Researchers may be able to improve corn yields and nutritional value after discovering genetic regulators that synthesize starch and protein in the widely eaten grain, according to a Rutgers-led study.
The research, published in the journal Proceedings of the National Academy of Sciences, could benefit millions of people who rely on corn for nutrition in South America, Africa and elsewhere.
The world's corn supply depends on improving its yield and quality, which relies on the accumulation of starch and proteins in the grain's endosperm, the study says. Endosperm, an important source of human nutrition that contains starch, oils and proteins, is the seed tissue that surrounds embryos.
"We found a novel approach to discover new regulators in the synthesis of starch and protein, which determine grain yield and quality," said study lead author Zhiyong Zhang, a post-doctoral fellow at the Waksman Institute of Microbiology at Rutgers University-New Brunswick.
The scientists discovered how corn starch and protein are simultaneously synthesized in the endosperm, which could allow them to find a good balance between nutrient quality and yield, Zhang said. Corn domestication and modern breeding have gradually increased starch content but decreased protein accumulation in endosperms.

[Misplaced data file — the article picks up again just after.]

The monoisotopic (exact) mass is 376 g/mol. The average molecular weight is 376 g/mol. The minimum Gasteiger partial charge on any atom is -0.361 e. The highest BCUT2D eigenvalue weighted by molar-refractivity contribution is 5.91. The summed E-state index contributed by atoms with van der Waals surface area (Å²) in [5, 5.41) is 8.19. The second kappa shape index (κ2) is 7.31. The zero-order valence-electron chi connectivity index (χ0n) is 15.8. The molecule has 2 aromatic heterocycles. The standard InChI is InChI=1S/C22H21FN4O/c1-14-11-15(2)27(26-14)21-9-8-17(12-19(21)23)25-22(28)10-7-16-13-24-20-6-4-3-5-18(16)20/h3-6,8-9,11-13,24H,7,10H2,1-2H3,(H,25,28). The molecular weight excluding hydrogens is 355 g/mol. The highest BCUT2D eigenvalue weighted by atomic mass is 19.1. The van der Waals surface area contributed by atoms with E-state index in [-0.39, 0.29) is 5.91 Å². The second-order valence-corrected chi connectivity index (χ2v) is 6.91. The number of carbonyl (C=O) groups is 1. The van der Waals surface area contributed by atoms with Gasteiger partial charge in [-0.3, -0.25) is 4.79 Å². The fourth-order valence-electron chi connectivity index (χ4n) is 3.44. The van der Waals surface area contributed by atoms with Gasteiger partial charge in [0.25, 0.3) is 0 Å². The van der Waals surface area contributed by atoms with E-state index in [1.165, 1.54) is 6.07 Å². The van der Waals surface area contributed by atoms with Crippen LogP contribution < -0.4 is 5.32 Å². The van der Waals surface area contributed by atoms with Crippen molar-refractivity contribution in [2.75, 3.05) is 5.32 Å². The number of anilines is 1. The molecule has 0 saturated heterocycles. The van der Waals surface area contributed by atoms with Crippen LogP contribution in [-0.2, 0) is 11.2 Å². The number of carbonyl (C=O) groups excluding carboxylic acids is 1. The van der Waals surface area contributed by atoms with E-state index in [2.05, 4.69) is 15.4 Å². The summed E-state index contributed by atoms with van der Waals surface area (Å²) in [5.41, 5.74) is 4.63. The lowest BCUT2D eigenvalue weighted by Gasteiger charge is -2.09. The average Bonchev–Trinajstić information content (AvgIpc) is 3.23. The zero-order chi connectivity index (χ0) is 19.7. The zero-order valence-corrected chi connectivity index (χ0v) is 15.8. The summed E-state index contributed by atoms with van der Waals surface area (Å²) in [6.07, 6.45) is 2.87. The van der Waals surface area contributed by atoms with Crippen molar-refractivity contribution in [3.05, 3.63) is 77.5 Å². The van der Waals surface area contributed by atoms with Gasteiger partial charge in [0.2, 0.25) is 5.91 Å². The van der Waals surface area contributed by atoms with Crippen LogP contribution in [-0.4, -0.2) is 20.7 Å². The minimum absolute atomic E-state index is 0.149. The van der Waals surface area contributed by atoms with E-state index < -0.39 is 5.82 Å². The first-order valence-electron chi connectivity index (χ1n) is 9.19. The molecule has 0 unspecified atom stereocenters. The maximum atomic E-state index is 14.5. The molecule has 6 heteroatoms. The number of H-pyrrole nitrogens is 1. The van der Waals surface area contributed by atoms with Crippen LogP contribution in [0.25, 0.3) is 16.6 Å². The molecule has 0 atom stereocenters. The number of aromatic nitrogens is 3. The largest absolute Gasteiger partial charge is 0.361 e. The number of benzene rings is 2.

The researchers looked at key proteins in corn kernels known as zeins, which are devoid of lysine, an essential amino acid (a building block of proteins), resulting in poor nutrient quality. During corn breeding over decades, people increased lysine content by cultivating corn with lower levels of zeins. Still, today's lysine levels are too low to meet the needs of the world's rapidly growing population.
So, molecular geneticists and corn breeders are trying to dramatically reduce zein levels to improve corn nutrient quality by focusing on blocking them and so-called transcription factors. Transcription is when the information in a gene's DNA is transferred to RNA, resulting in proteins that play key roles in the body's tissues, organs, structure and functions.
The research team found that two transcription factors play key roles in regulating the synthesis of starch and protein, paving the way for further research to fully understand the balance between nutrient quality and yield at a molecular level.
Rutgers co-authors include post-doctoral fellow Jiaqiang Dong and senior author Joachim Messing, director of the Waksman Institute. Scientists at the Shanghai Institutes for Biological Sciences, Institute of Plant Physiology & Ecology, Chinese Academy of Sciences contributed to the study.
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